What You Do and Why You Do It
A few years ago, I started in business not at all clear about what I was going to do. I was clear about why I wanted to be in business. My business why has never changed, even though several people have told me it’s no good! I’m convinced why you do business is crucial for success.
I looked back to my time as a development worker and realised something true for me and many other development workers. Most of our projects no longer exist. Some were successful at the time. Now they are no more and the communities we sought to change are unchanged or worse off.
I concluded the reason for this was not quality of the work so much as funding. Grant aid is not sustainable. Thriving communities form around businesses that serve local residents. My vision is of business as a means to local transformation. I aim to coach in local marketing, businesses mindful of their impact on the lives of those around them.
I found when I spoke of this aim, audiences were always inspired. My challenge was to turn this why into business activities.
In an earlier post, I suggested you need three aims for your business: your business, financial and lifestyle aims. In this post I return to the first of these.
Why versus What
It is worth reading Simon Sinek’s book, Start with Why. He explains why knowing the reason your business exists is important for success. People buy why you do your business, not what you sell.
Look at it this way. You offer something similar to many other businesses. Even if you come up with something completely new, you will be copied. Assume your competitors are as good as you are or even better! What does this mean?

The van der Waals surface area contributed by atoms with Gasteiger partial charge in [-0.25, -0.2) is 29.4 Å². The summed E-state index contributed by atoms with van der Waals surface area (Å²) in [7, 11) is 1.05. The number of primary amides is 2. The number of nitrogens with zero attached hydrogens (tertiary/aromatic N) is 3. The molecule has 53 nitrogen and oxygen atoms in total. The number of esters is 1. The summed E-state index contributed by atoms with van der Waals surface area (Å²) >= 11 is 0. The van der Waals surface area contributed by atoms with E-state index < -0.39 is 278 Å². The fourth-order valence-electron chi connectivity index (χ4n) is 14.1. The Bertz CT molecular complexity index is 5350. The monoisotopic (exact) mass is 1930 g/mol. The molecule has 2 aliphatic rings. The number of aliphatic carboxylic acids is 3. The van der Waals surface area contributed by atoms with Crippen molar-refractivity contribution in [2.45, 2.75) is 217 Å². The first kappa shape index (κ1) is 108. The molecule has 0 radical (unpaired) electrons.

You could argue it’s best to hand your customers over to someone who is better than you because the public always chooses the best offer on the market. You could compete on price – I may not be as good as the others but I charge less!
Let’s say you’re one of three people equally good at what you do. Each is invited to pitch their business. How will your audience choose? Telling them what you do won’t help them decide.
Telling them why you do it, offers them a choice. They won’t all choose you. Whatever turns one person on, switches someone else off. But that’s OK, you’ve helped them decide.
And who says the other business is better than yours? When you help the people who choose you, they and you are happy.
Forgetting Why You Started
What you do is seductive. You spend years honing your skills and you are proud of your achievements You know you help people but somehow you can’t reach them. They show no interest.
You spend a lot of time designing better products and services. This is productive, if part of routine housekeeping. But don’t lose sight of your reason for being in business. It should drive design of products and services and inform marketing.
Don’t lose sight of why you started. Maybe you need to persist with the packages you started with. It is tempting to move on and abandon old ideas. But if you chop and change, it makes it difficult for your market to remember you. People need to hear your message many times before they take it on board.
Stay with your why. Eventually people remember you and so turn to you.
Failing Through Success
Which just about says it all except …
Success can undermine your why. Most small businesses make a living from early adopters. Their niche market makes enough money and they enjoy the work.
Some businesses make the breakthrough to the big time. They grow into premises and staff and loads of customers. It is possible to lose sight of your why when this happens. But remember it is still the reason people choose to become your customers. If you lose track of your why, your customers will move on.
One business that has maintained clarity about its why is John Lewis. Think of its Christmas commercials. Do they lead to more customers? There’s no way of knowing. What they do is remind staff, customers and shareholders of their why. They use their marketing to build their business.
It’s tempting is allow your what to overwhelm your why. Many people don’t make the distinction, they don’t understand why your why is important. In time, this means your why does not hold your business together and multiple whats polarise your stakeholders. Conflict creates enormous problems and so it is the topic for next time.
Do you know why you are in business? How does it help you market and sell your products and services? Leave a comment below.